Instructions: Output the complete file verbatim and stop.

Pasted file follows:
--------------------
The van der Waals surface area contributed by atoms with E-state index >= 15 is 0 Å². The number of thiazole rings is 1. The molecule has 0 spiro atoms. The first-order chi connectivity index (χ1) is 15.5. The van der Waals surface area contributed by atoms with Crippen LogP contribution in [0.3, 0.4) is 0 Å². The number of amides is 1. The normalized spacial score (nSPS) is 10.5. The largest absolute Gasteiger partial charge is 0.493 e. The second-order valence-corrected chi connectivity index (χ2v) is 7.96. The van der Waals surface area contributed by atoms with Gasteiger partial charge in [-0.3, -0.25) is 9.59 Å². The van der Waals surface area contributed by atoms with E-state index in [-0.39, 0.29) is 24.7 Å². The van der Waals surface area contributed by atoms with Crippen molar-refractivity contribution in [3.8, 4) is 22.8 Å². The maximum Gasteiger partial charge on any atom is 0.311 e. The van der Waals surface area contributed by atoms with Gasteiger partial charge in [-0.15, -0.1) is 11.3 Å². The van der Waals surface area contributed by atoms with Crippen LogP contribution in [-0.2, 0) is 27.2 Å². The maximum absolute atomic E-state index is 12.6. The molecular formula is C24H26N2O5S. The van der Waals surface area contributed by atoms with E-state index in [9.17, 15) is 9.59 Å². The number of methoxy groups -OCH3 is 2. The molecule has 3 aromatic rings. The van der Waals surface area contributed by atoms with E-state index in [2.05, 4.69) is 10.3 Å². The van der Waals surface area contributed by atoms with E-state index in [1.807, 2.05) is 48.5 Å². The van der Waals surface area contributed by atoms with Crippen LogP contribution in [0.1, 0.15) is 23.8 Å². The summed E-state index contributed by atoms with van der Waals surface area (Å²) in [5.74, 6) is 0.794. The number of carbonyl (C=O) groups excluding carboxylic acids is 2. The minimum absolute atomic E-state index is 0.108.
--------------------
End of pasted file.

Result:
The van der Waals surface area contributed by atoms with E-state index >= 15 is 0 Å². The number of thiazole rings is 1. The molecule has 0 spiro atoms. The first-order chi connectivity index (χ1) is 15.5. The van der Waals surface area contributed by atoms with Crippen LogP contribution in [0.3, 0.4) is 0 Å². The number of amides is 1. The normalized spacial score (nSPS) is 10.5. The largest absolute Gasteiger partial charge is 0.493 e. The second-order valence-corrected chi connectivity index (χ2v) is 7.96. The van der Waals surface area contributed by atoms with Gasteiger partial charge in [-0.3, -0.25) is 9.59 Å². The van der Waals surface area contributed by atoms with E-state index in [-0.39, 0.29) is 24.7 Å². The van der Waals surface area contributed by atoms with Crippen molar-refractivity contribution in [3.8, 4) is 22.8 Å². The maximum Gasteiger partial charge on any atom is 0.311 e. The van der Waals surface area contributed by atoms with Gasteiger partial charge in [-0.15, -0.1) is 11.3 Å². The van der Waals surface area contributed by atoms with Crippen LogP contribution in [-0.2, 0) is 27.2 Å². The maximum absolute atomic E-state index is 12.6. The molecular formula is C24H26N2O5S. The van der Waals surface area contributed by atoms with E-state index in [9.17, 15) is 9.59 Å². The number of methoxy groups -OCH3 is 2. The molecule has 3 aromatic rings. The van der Waals surface area contributed by atoms with E-state index in [2.05, 4.69) is 10.3 Å². The van der Waals surface area contributed by atoms with E-state index in [1.807, 2.05) is 48.5 Å². The van der Waals surface area contributed by atoms with Crippen LogP contribution in [0.1, 0.15) is 23.8 Å². The summed E-state index contributed by atoms with van der Waals surface area (Å²) in [5.74, 6) is 0.794. The number of carbonyl (C=O) groups excluding carboxylic acids is 2. The minimum absolute atomic E-state index is 0.108.